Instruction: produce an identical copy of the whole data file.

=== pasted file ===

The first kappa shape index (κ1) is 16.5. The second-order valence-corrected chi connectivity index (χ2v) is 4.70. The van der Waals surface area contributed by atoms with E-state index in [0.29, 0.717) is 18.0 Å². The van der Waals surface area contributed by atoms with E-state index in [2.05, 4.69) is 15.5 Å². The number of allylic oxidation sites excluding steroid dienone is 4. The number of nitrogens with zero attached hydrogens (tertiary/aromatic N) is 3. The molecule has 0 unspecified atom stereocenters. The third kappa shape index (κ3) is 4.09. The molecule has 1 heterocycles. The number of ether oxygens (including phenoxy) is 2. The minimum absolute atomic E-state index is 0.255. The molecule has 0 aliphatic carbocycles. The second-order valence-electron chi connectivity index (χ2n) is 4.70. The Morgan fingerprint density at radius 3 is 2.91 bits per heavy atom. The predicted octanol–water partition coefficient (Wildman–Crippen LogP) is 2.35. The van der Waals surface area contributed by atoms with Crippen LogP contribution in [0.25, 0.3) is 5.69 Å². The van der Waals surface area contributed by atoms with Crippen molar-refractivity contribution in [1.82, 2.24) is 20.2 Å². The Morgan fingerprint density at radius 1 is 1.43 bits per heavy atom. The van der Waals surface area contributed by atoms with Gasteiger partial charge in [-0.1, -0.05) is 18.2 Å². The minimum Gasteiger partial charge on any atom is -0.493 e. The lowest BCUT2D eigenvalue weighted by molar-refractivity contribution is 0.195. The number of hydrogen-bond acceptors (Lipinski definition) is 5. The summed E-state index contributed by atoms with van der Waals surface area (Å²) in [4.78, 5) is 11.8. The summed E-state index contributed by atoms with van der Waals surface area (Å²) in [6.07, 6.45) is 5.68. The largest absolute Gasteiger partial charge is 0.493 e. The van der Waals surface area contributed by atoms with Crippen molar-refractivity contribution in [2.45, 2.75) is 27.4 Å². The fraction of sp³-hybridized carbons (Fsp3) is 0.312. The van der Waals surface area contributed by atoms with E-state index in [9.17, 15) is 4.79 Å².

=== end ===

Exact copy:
The first kappa shape index (κ1) is 16.5. The second-order valence-corrected chi connectivity index (χ2v) is 4.70. The van der Waals surface area contributed by atoms with E-state index in [0.29, 0.717) is 18.0 Å². The van der Waals surface area contributed by atoms with E-state index in [2.05, 4.69) is 15.5 Å². The number of allylic oxidation sites excluding steroid dienone is 4. The number of nitrogens with zero attached hydrogens (tertiary/aromatic N) is 3. The molecule has 0 unspecified atom stereocenters. The third kappa shape index (κ3) is 4.09. The molecule has 1 heterocycles. The number of ether oxygens (including phenoxy) is 2. The minimum absolute atomic E-state index is 0.255. The molecule has 0 aliphatic carbocycles. The second-order valence-electron chi connectivity index (χ2n) is 4.70. The Morgan fingerprint density at radius 3 is 2.91 bits per heavy atom. The predicted octanol–water partition coefficient (Wildman–Crippen LogP) is 2.35. The van der Waals surface area contributed by atoms with Crippen LogP contribution in [0.25, 0.3) is 5.69 Å². The van der Waals surface area contributed by atoms with Crippen molar-refractivity contribution in [1.82, 2.24) is 20.2 Å². The Morgan fingerprint density at radius 1 is 1.43 bits per heavy atom. The van der Waals surface area contributed by atoms with Gasteiger partial charge in [-0.1, -0.05) is 18.2 Å². The minimum Gasteiger partial charge on any atom is -0.493 e. The lowest BCUT2D eigenvalue weighted by molar-refractivity contribution is 0.195. The number of hydrogen-bond acceptors (Lipinski definition) is 5. The summed E-state index contributed by atoms with van der Waals surface area (Å²) in [4.78, 5) is 11.8. The summed E-state index contributed by atoms with van der Waals surface area (Å²) in [6.07, 6.45) is 5.68. The largest absolute Gasteiger partial charge is 0.493 e. The van der Waals surface area contributed by atoms with Crippen molar-refractivity contribution in [2.45, 2.75) is 27.4 Å². The fraction of sp³-hybridized carbons (Fsp3) is 0.312. The van der Waals surface area contributed by atoms with E-state index in [9.17, 15) is 4.79 Å².